Being in a Thin Place

“Surely God is here and I knew it not! It is the house of God, the gate of heaven!” Jacob. 

George McLeod, the founder of the Iona Community, coined a phrase which has stuck in Christian speech. He coined the phrase “thin place” to describe those places that God seems to haunt, where the veil seems more fragile than usual. Many Christian people think of Iona, Holy Island, Wells and Glastonbury, Glendalough and the St David’s Peninsula as “thin places” – people have always been drawn to these places to pray, listen, watch. In our secular age, they are still drawn there – some to paint and some to write or just to be. Maybe you have a “thin place”, a place to which you feel drawn back, a place in which you feel enriched, enlarged or accompanied. For me, that place is East Suffolk, the countryside around Aldeburgh, Woodbridge and Orford, a magical, forgotten coastline with wide estuaries, alive with birds. There is a little candlelit room above the entrance to Blyburgh church that for me is both a “thin place” yet dense with a loving, quietening presence. I pilgrimage back there each year and sit in the silence, saying Thank you, thank you.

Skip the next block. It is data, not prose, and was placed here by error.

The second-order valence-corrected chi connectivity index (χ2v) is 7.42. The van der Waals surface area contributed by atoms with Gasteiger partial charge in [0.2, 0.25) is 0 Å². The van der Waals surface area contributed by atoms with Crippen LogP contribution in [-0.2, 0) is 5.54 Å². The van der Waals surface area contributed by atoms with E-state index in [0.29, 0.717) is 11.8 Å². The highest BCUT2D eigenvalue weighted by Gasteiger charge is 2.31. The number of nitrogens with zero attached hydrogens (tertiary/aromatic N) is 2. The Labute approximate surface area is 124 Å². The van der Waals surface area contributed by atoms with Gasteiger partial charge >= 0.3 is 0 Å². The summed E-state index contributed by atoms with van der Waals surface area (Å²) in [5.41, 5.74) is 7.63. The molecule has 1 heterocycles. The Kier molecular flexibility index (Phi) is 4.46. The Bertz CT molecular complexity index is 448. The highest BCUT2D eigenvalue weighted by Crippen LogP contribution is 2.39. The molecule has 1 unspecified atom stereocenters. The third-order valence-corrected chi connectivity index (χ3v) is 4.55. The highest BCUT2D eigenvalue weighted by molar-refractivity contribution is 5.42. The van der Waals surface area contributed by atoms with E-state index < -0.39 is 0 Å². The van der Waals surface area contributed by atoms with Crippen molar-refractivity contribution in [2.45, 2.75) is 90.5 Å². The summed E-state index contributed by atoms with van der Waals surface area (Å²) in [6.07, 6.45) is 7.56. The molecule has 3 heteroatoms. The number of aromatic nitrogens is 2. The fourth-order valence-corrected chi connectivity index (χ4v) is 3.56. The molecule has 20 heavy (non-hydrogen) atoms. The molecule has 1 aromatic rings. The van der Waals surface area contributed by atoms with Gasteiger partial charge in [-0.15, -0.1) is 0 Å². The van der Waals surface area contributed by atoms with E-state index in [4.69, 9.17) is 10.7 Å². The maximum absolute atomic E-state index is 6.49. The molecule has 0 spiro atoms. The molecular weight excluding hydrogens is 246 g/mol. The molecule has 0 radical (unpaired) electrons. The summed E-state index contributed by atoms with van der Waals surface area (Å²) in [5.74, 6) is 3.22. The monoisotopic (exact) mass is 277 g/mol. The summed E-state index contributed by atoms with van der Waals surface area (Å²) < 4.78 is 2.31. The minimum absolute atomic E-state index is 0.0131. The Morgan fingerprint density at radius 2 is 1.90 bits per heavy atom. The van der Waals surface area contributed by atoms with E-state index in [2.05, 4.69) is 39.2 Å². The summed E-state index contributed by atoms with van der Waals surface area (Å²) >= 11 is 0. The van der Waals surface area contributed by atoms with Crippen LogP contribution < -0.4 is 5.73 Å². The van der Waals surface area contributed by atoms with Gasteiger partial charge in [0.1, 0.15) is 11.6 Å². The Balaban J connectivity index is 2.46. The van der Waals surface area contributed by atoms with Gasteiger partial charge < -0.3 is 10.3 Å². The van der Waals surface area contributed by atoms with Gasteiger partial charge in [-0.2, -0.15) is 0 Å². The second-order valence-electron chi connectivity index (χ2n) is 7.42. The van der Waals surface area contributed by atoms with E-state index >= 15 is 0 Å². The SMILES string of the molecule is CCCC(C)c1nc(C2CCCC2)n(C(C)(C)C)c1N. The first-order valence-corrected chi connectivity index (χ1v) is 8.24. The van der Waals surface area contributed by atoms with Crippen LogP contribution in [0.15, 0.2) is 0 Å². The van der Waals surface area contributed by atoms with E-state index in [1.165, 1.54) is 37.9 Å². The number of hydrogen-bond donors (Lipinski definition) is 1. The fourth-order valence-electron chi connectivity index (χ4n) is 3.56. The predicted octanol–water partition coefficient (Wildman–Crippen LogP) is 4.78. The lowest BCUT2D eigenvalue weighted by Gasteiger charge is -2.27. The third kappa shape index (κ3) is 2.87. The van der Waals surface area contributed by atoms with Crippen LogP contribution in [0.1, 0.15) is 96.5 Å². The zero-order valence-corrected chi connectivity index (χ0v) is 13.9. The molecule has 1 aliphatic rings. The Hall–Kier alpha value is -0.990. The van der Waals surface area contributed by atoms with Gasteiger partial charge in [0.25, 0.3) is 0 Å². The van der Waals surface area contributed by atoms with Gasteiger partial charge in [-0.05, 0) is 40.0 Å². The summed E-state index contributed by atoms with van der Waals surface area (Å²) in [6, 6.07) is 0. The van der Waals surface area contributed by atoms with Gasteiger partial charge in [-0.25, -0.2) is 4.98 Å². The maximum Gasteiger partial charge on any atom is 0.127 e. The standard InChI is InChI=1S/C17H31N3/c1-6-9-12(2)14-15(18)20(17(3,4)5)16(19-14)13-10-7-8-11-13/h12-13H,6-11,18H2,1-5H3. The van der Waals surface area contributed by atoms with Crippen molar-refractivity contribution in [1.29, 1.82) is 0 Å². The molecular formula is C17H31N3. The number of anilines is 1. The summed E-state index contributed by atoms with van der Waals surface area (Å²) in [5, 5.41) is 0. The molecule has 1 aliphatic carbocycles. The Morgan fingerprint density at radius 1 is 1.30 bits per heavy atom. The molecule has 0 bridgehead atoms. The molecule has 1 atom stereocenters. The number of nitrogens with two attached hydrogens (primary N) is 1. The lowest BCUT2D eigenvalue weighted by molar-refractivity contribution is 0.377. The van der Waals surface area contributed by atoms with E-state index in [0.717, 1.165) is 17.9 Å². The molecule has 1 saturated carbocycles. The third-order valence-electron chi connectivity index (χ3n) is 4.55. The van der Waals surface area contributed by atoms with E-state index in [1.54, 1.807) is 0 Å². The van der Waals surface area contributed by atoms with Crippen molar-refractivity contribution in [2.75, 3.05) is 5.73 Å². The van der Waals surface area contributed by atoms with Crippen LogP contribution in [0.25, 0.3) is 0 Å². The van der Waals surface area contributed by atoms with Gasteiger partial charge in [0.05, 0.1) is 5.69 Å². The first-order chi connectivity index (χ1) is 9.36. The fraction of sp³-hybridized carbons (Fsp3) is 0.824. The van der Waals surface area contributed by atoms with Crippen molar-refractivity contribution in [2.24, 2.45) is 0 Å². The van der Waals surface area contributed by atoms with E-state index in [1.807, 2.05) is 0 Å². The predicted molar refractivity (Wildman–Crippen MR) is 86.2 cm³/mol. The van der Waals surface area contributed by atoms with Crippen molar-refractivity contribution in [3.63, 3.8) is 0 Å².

I love the ending of the film “Life As A House”. The final shot is of the house the family have lovingly built at the top of the cliff above the sea. As the sun sets, the voice says “If you were a house this is where you would want to be built. On a rock. Above the ocean. Listening. Listening”. They had built a “thin place”. 

Perhaps you might explore whether you could create a “thin place” of your own. I knew someone who had a listening place at the top of the garden. She smoked a contemplative cigarette there 4 times a week. Another person I knew, whose life was full of grief and confusion and pain, had a crying place. She went with the dog to a stile across some fields and wept there. We can create “thin places” in our homes, places where we are quiet, listening spots. I have had for many years a small table with stones and candles in a corner of the study, the place I sit or kneel each day, listening, being there. 

Because, of course, the spiritual journey is about learning to be ourselves a “thin place”, a place where others will find themselves listened to, met with compassion, received with mercy. Jesus was a “thin place”. He was the place where all the love of God broke through. We are called to learn to be like him. 

Tim Marks